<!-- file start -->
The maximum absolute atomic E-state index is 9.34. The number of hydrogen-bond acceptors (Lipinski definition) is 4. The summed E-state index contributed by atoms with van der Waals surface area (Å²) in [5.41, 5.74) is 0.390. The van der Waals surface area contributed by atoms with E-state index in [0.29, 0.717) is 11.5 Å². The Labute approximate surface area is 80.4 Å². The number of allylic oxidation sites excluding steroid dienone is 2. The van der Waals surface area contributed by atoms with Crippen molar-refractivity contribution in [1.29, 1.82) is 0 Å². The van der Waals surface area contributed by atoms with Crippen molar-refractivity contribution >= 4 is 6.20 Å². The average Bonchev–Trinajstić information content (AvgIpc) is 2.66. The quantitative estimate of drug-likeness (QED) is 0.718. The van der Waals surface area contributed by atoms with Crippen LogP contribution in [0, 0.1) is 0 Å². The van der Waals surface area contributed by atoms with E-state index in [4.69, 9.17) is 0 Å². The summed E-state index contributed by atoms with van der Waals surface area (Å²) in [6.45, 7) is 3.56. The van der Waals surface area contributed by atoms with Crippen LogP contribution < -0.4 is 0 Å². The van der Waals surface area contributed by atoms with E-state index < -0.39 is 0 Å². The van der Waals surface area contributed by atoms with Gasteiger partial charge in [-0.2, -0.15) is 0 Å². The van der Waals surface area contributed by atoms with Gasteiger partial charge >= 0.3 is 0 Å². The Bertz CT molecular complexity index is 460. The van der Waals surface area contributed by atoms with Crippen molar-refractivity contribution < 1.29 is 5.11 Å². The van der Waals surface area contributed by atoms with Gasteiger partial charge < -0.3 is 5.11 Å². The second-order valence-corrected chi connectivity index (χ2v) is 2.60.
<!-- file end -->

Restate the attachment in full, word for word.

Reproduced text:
The maximum absolute atomic E-state index is 9.34. The number of hydrogen-bond acceptors (Lipinski definition) is 4. The summed E-state index contributed by atoms with van der Waals surface area (Å²) in [5.41, 5.74) is 0.390. The van der Waals surface area contributed by atoms with E-state index in [0.29, 0.717) is 11.5 Å². The Labute approximate surface area is 80.4 Å². The number of allylic oxidation sites excluding steroid dienone is 2. The van der Waals surface area contributed by atoms with Crippen molar-refractivity contribution in [1.29, 1.82) is 0 Å². The van der Waals surface area contributed by atoms with Crippen molar-refractivity contribution >= 4 is 6.20 Å². The average Bonchev–Trinajstić information content (AvgIpc) is 2.66. The quantitative estimate of drug-likeness (QED) is 0.718. The van der Waals surface area contributed by atoms with Crippen LogP contribution in [0, 0.1) is 0 Å². The van der Waals surface area contributed by atoms with E-state index in [4.69, 9.17) is 0 Å². The summed E-state index contributed by atoms with van der Waals surface area (Å²) in [6.45, 7) is 3.56. The van der Waals surface area contributed by atoms with Crippen LogP contribution < -0.4 is 0 Å². The van der Waals surface area contributed by atoms with E-state index < -0.39 is 0 Å². The van der Waals surface area contributed by atoms with Gasteiger partial charge in [-0.2, -0.15) is 0 Å². The van der Waals surface area contributed by atoms with Gasteiger partial charge >= 0.3 is 0 Å². The Bertz CT molecular complexity index is 460. The van der Waals surface area contributed by atoms with Crippen molar-refractivity contribution < 1.29 is 5.11 Å². The van der Waals surface area contributed by atoms with Gasteiger partial charge < -0.3 is 5.11 Å². The second-order valence-corrected chi connectivity index (χ2v) is 2.60.